Category: Critical Care
Keywords: posterior reversible encephalopathy syndrome, PRES, transplant, calcineurin inhibitors, tacrolimus, cyclosporine (PubMed Search)
Posted: 10/18/2022 by Kami Windsor, MD
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Emergency physicians are familiar with posterior reversible [leuko]encephalopathy syndrome as an entity associated with untreated hypertension. It also happens to be a well-documented entity amongst solid organ transplant patients.
While the exact pathophysiology remains unclear, PRES is characterized by posterior subcortical vasogenic edema due to blood-brain barrier disruption, usually in the setting of elevated blood pressure with loss of cerebral autoregulation and/or endothelial dysfunction.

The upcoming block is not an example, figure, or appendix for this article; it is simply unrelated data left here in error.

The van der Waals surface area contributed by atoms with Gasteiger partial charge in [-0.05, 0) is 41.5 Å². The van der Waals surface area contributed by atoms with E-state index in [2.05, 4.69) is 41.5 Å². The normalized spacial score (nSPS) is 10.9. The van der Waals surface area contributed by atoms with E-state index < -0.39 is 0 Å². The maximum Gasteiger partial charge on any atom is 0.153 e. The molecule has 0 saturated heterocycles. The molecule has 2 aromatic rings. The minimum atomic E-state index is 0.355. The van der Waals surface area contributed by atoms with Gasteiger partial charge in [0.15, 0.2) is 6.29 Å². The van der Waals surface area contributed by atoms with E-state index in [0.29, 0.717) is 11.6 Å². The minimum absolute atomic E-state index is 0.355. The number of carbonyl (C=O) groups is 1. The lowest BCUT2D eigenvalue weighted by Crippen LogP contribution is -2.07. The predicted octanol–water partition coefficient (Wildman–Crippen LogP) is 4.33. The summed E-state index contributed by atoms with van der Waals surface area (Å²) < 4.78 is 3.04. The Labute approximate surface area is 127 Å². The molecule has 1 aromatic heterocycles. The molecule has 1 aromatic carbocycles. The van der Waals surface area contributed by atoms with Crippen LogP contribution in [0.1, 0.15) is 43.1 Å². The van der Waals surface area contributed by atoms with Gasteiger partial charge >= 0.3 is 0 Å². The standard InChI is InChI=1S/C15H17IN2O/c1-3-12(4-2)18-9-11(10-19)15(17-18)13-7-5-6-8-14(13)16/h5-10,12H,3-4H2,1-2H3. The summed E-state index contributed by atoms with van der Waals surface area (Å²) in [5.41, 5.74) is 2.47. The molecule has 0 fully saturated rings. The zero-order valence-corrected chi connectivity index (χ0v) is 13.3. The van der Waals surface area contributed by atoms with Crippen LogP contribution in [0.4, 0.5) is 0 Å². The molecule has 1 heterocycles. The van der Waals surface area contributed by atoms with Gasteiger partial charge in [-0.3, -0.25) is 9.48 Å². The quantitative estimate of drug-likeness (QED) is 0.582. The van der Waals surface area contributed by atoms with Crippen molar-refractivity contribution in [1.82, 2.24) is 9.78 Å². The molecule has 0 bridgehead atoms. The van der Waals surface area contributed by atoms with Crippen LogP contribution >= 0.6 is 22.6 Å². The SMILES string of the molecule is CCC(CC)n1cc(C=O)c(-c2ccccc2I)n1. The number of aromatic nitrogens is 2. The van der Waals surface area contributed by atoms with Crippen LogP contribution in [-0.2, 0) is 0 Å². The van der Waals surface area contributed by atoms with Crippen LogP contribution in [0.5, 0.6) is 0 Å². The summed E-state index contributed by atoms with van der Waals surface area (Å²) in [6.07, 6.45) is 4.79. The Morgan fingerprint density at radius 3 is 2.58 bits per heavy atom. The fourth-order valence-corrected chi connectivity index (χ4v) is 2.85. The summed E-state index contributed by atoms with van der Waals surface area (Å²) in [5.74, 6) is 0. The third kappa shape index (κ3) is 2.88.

The immunosuppressants used in this population, namely calcineurin inhibitors (CNI) such as tacrolimus and cyclosporine, are thought to contribute most to this endothelial dysfunction and development of PRES in transplant patients, although high-dose corticosteroids, ischemia-reperfusion injury during surgery, and antibiotics have also been implicated.
Presentation of PRES post-transplant:
Patients with a history of solid organ transplant are at risk for PRES. While ED stabilization of these patients remains the same, recognition of PRES as a potential etiology for a transplant patient's presentation is crucial to proceed with important testing and necessary changes to their immunosuppressive regimen.
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